- - Tuesday, October 17, 2017

Did Russia meddle in the 2016 presidential election?

President Donald Trump emphatically says “no.” But the hierarchy of the U. S. intelligence community is equally firm in saying “yes.” With three probes in progress — two by Congress, another by an independent counsel — an answer perhaps will eventually be found.

But such Moscow meddling would not be without precedent Documents from the archives of the Russian spy agency NKVD — later the KGB — detail a communist attempt in 1938 to unseat U.S. Rep. Howard W. Smith, who represented the 8th Congressional District in Northern Virginia.

Mr. Smith was one of many conservative congressmen who opposed President Roosevelt’s New Deal measures. As a result, the White House targeted them for replacement by reliable liberals.

But Moscow went against Mr. Smith for another reason. He wrote the so-called “Smith Act,” which made it a crime to advocate overthrow of the government by violent means, or to be a member of any group advocating such actions. The primary targets of Mr. Smith and other sponsors were worrisome to Nazi-oriented groups as war loomed in Europe.

But the Communist Party, USA, (CPUSA) was also on their minds. Hence Moscow’s alarm. (More than 100 CPUSA members would be convicted before the U.S. Supreme Court overturned the act. But the party was decimated.)

As their candidate against Mr. Smith in the Democratic primary, the NKVD station in New York chose William Dodd, Jr., son of the U. S. ambassador in Berlin. NKVD files show that journalist I.F. Stone did the recruiting. Mr. Dodd was a sometime-journalist who wrote for several Communist publications, although he would always deny CPUSA membership.

At the insistence of the New York station, Moscow gave Mr. Dodd $1,500 — equivalent to $26,000 today. A receipt was obtained, which meant Mr. Dodd was now in Russia’s hands.

NKVD bosses in Moscow suggested that subsidizing Mr. Dodd could be the first step in a widespread Soviet intervention in American elections. But Peter Gutzeit, the NKVD chief in New York, was not as confident. A serious entry into American politics would require “enormous amounts of money the funding of congressmen’s election expenses, the payment of journalists, the upkeep of newspapers.” Mr. Gutzeit said such costs “are impossible to calculate in advance.” He estimated that a serious intervention could cost $500,000 to $1 million.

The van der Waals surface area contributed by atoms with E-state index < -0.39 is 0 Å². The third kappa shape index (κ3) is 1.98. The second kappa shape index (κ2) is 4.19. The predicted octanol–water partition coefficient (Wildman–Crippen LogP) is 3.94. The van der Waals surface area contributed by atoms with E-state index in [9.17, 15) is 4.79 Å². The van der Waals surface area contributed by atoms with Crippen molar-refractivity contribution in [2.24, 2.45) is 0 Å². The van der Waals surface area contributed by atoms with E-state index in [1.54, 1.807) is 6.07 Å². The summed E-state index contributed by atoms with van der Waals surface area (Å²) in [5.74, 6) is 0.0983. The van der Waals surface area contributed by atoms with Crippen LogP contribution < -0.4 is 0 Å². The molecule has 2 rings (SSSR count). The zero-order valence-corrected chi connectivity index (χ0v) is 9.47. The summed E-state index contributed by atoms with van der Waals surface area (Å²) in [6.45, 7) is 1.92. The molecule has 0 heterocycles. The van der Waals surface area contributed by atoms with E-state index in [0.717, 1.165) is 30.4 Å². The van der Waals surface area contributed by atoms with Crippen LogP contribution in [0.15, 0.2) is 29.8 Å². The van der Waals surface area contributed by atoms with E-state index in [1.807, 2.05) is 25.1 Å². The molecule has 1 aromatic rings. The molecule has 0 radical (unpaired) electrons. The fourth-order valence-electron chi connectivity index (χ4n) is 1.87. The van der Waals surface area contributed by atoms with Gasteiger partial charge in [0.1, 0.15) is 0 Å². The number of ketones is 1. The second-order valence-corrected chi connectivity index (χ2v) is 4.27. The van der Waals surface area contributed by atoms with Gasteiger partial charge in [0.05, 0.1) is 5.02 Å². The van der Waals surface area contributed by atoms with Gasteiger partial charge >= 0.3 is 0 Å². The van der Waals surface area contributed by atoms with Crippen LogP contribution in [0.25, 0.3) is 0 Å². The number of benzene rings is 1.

But the NKVD took a chance on Mr. Dodd. He ran an energetic campaign, and liberal-leaning publications such as The Washington Post gave him a chance of winning. Bad call. Mr. Smith trounced him by a three to one margin. Mr. Smith would remain in Congress until 1967.

Mr. Dodd apparently made a deep initial impression on his Russian bosses. In what could have been a highly-over-optimistic prediction of his future, he was given the code name of “President.”

In 1939 Mr. Dodd considered making another run against Mr. Smith. As a base he intended to purchase a weekly newspaper, the Blue Ridge Herald. NKVD officers in New York would monitor it closely. As a cable to Moscow stated, “We will work out every detail of the newspaper’s agenda with President [Dodd]. It should not be too left-wing, and it should not be pro-Soviet — nor, it goes without saying, should it be anti-Soviet. A moderately liberal local newspaper with a direct connection to liberal Washington journalists “

Mr. Dodd paid $3,500 for the purchase; the New York KGB upped the ante to $5,000 — the equivalent of $86,803 today. But as matters worked out, Mr. Dodd abandoned politics and did not make the race.

But his service to the NKVD continued. In 1939 the New York station reported he had passed on information from such New Deal Congressional stalwarts as Sen. Claude Pepper of Florida and Representative John Coffee of Washington state. Other information came from the files of his ambassador father.

Meanwhile, sister Martha Dodd made her own contribution to Moscow. Oddly, her Berlin lovers included both prominent Nazi figures and Russian intelligence officers. She eventually married a wealthy American communist figure, Alfred Stern, with whom she lived in exile in Eastern Europe for the remainder their lives.

The NKVD had other hopes for William Dodd, Jr., after his political efforts tanked — perhaps as a commentator in the mainstream media. But the Russians had trouble instilling in him “brutal discipline and the rules of covert work.” He did obtain a wartime job with a U. S. agency that monitored the foreign press. But when he came under investigation the NKVD happily cut him loose.

So, did the Soviets meddle again in 2016? Stay tuned.

Mr. Dodd’s Soviet links are told in thousands of NKVD documents smuggled from the USSR by Alexnder Vassiliev, now deposited in the Library of Congress. His findings are detailed in the 2009 book “Spies: The Rise and Fall of the KGB in America,” which he wrote with John Earl Haynes and Harvey Klehr.

• Joseph C. Goulden writes frequently on intelligence matters.

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